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2014 Formula 1 cars set for 'big steps' forward in pace

Australian GP 2014

Formula 1 teams can still gain significant performance by better understanding the 2014 tyres, according to Pirelli motorsport director Paul Hembery.

Teams had to get on top of the new 1.6-litre V6 turbocharged engines, as well as the changes to the aerodynamic rules, during pre-season testing and as a result Hembery has no doubt that there are still steps to be made in mastering the tyres.

This, combined with the anticipated car upgrades, should lead to the 2014 cars getting significantly quicker as the season goes on, with estimates ranging from two to four seconds in terms of potential improvement.

"They have been focused on a lot of other factors at the start of the year and we will see more and more work going into getting the tyre/chassis working [together] to improve front-to-rear balance," Hembery told AUTOSPORT.

"And they are going to get a lot of the performance gains through cornering, so we envisage there are going to be a lot of changes as the season goes on.

"We are taking the view that there is going to be a lot of development this year and there are going to be some big steps in performance."


Hembery is certain that the four dry-weather compounds Pirelli has produced will give it the operational range it needs to allocate the right tyres through the season even if the cars do get significantly quicker.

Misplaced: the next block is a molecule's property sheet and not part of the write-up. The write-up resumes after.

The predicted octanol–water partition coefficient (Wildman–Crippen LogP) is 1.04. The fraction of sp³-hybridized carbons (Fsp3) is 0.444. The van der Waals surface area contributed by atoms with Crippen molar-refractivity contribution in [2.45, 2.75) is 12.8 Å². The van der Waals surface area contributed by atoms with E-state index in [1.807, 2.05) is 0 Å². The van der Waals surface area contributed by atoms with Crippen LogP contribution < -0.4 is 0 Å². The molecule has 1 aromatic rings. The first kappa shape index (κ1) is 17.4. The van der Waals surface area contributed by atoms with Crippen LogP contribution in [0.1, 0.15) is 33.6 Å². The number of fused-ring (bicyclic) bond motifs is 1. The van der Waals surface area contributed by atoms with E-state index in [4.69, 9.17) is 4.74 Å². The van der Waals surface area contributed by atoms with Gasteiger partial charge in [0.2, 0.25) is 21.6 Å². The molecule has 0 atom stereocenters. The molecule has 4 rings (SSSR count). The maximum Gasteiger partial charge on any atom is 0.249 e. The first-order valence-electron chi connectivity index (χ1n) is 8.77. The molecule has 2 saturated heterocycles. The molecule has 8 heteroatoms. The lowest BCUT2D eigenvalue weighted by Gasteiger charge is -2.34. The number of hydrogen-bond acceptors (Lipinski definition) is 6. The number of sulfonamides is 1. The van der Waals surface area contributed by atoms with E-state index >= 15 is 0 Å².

Paul Hembery

"We are pretty confident, certainly at the start of the season at the more aggressive tracks," he said.

"At the end of the year, it's going to be a balance between being conservative with choices and also looking at the rate of development of the car.

"Often, you get two [compounds] that work and the other two tend to be an extreme choice, but you could run the Bahrain race on any of the four compounds and that wouldn't have been the case in the past."

Hembery also believes the tyres have shown they are able to cope with the increased torque demands of the new engines.

"We were trying to find a balance between tear-resistance and thermal resistance," he said.

"With less downforce, you have got to have some mechanical grip coming from the tyre but if you go too far in that direction, then you get tearing.

"So far, we are pretty pleased. In some cases, you do get overheating if you push too hard in certain parts of the track or the exit of certain corners, but that's something the teams will work on and improve with time."

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